It was a joke, but we actually really liked the music. And he would always encourage me, like, “You should make a record that's just fully that.” And that’s sort of my output, as of late. That’s kind of been the catalyst because he actually sent me a drum loop. My last record was kind of started because of that, and it definitely didn't turn out fully like that, but it was nice to have that as a jumping off point / inspiration to get me on the road with it.

I also really like on this record of yours that you have some fluffier instrumentation, like violin and horns and stuff like that, and you've got like a whole pile of friends who contributed to various songs. It feels like kind of a fun project. How did you go about assembling your crew for recording and deciding what instrumentation would go where? ‘Cause it feels like a lot of moving parts, but it all comes together really beautifully, sonically.

Thank you! I would say it's just totally serendipitous. My living situation currently is, there’s a studio in the basement, and that's where this most-current record was made and the last one, too. I'm just like going down there, plugging away at stuff, and people just happen to be around, you know?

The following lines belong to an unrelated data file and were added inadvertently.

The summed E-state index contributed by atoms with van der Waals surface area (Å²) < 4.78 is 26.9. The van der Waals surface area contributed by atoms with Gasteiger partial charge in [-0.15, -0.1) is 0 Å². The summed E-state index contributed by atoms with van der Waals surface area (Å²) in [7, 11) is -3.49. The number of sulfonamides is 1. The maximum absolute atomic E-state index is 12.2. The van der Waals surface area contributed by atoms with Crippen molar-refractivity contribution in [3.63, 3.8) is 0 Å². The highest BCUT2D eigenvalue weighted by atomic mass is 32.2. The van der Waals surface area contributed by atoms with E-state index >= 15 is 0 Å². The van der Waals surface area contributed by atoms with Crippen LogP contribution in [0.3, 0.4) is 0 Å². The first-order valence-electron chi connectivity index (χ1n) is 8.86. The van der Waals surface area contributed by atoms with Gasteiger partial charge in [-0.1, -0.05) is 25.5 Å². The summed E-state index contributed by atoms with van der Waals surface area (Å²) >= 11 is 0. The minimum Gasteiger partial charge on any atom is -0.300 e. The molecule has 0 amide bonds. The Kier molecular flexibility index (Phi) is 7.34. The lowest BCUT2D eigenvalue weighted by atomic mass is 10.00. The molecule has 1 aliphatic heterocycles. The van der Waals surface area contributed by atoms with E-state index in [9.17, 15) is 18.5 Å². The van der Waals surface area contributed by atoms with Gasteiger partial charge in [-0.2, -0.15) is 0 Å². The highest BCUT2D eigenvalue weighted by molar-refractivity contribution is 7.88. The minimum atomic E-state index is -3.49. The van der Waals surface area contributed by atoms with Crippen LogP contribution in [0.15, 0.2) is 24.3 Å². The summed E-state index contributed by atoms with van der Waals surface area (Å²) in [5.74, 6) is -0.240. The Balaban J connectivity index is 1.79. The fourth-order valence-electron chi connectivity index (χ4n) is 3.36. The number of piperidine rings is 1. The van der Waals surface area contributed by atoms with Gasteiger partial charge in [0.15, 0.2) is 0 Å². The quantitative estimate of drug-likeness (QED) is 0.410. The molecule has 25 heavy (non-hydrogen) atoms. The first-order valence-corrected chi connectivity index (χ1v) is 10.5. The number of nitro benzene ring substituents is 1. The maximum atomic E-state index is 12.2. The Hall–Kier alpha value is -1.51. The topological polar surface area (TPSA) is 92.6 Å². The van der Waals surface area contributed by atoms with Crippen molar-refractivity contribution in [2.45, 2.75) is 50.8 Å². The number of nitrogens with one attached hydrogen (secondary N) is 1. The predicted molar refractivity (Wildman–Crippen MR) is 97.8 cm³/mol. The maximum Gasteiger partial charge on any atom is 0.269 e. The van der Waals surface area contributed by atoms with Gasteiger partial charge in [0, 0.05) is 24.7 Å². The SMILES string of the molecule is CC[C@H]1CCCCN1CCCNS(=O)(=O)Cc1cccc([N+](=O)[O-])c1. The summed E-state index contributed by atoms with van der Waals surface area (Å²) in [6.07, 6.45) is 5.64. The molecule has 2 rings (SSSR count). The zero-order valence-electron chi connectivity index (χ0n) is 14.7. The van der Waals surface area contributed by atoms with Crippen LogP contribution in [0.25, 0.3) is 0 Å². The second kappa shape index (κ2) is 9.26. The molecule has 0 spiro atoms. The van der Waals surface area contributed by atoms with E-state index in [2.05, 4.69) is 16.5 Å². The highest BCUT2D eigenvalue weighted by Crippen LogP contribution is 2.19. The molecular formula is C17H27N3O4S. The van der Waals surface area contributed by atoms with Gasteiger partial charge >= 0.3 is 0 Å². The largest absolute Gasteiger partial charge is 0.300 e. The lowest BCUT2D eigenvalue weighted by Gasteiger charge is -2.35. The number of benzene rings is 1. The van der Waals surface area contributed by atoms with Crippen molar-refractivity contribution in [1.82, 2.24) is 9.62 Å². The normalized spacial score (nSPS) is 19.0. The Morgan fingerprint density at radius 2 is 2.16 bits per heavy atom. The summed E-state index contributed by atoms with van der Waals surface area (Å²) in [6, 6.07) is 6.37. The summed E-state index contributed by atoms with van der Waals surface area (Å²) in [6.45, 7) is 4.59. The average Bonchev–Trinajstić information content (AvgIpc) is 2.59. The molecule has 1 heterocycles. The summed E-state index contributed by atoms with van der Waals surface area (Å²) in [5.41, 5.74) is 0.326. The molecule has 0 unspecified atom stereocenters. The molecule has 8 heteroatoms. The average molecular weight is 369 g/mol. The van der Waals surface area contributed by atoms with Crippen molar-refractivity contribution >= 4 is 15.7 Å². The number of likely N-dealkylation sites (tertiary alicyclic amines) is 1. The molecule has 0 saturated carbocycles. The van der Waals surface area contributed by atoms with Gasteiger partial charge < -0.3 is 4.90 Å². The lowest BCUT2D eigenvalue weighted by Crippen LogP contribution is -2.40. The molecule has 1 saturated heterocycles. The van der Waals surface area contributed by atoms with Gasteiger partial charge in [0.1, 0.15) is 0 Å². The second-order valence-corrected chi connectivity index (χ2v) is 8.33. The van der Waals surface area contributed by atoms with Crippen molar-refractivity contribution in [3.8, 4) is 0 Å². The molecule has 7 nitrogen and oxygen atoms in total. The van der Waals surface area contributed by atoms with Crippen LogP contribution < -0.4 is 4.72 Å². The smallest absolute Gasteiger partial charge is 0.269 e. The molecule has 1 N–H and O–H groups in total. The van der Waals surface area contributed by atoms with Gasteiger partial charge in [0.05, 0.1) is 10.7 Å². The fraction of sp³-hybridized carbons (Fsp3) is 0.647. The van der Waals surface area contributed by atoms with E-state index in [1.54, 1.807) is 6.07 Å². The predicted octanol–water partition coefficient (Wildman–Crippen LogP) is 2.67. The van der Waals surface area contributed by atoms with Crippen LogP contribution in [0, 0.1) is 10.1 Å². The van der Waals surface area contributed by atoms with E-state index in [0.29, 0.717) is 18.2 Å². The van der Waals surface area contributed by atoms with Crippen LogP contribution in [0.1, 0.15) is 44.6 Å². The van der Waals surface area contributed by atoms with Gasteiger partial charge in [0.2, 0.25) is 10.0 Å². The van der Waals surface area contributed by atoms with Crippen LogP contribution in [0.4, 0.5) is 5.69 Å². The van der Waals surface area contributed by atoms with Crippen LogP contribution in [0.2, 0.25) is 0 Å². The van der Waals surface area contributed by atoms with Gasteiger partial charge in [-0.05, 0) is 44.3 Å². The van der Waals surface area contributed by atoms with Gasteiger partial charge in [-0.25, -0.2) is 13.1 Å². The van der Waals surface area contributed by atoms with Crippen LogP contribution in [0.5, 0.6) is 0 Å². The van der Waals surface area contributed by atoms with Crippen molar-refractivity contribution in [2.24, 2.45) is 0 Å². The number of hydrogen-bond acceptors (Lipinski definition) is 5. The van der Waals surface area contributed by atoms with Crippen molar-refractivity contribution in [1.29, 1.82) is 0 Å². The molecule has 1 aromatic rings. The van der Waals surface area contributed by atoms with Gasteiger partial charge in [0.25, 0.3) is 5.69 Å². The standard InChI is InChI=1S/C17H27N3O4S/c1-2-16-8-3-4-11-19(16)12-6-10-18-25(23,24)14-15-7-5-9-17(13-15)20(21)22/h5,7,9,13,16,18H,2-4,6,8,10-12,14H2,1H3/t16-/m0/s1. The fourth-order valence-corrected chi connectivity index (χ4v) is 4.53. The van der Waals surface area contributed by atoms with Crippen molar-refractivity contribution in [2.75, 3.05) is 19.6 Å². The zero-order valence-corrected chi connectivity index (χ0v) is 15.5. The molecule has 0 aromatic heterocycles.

My roommates are both musicians. So they just come down and hear me work on something, and they're like, “Oh, what if I added this, here?” Or, I'll ask him, “What if you played some piano here or whatever?”

Our house is also just people coming in and out all the time, I feel like. There’s a lot of musicians around, so if I just happen to be working on something and somebody is there that has an idea, I'll be like “You should just lay it down.” Or maybe conversely, I will be like, “Well, I'm bad at piano or drums or whatever, so can you do this? Because it's not going to be as great if I try.”

You mentioned Sahan Jayasuriya, who is a Milwaukee-based drummer. He contributed, and then members of Madison band Disq, who I'm assuming are maybe your housemates?

Yeah, Isaac and Logan are.

You had quite the good cast of characters. You mentioned working on it kind of like piecemeal. How long exactly did it take you to put this full record together? Was it months, or was it longer than that?

Let's see. I remember the last one — the one before [Try Not to Laugh] — I finished probably spring of 2022, and then I think that there were a couple months where I didn't really write or record anything. So then maybe like summer of 2022, I started working on writing again. Then I started recording probably around September, and then I finished the record .So I guess it'd probably be about a year? Probably about a year of going down there a couple times a week for a few hours, you know?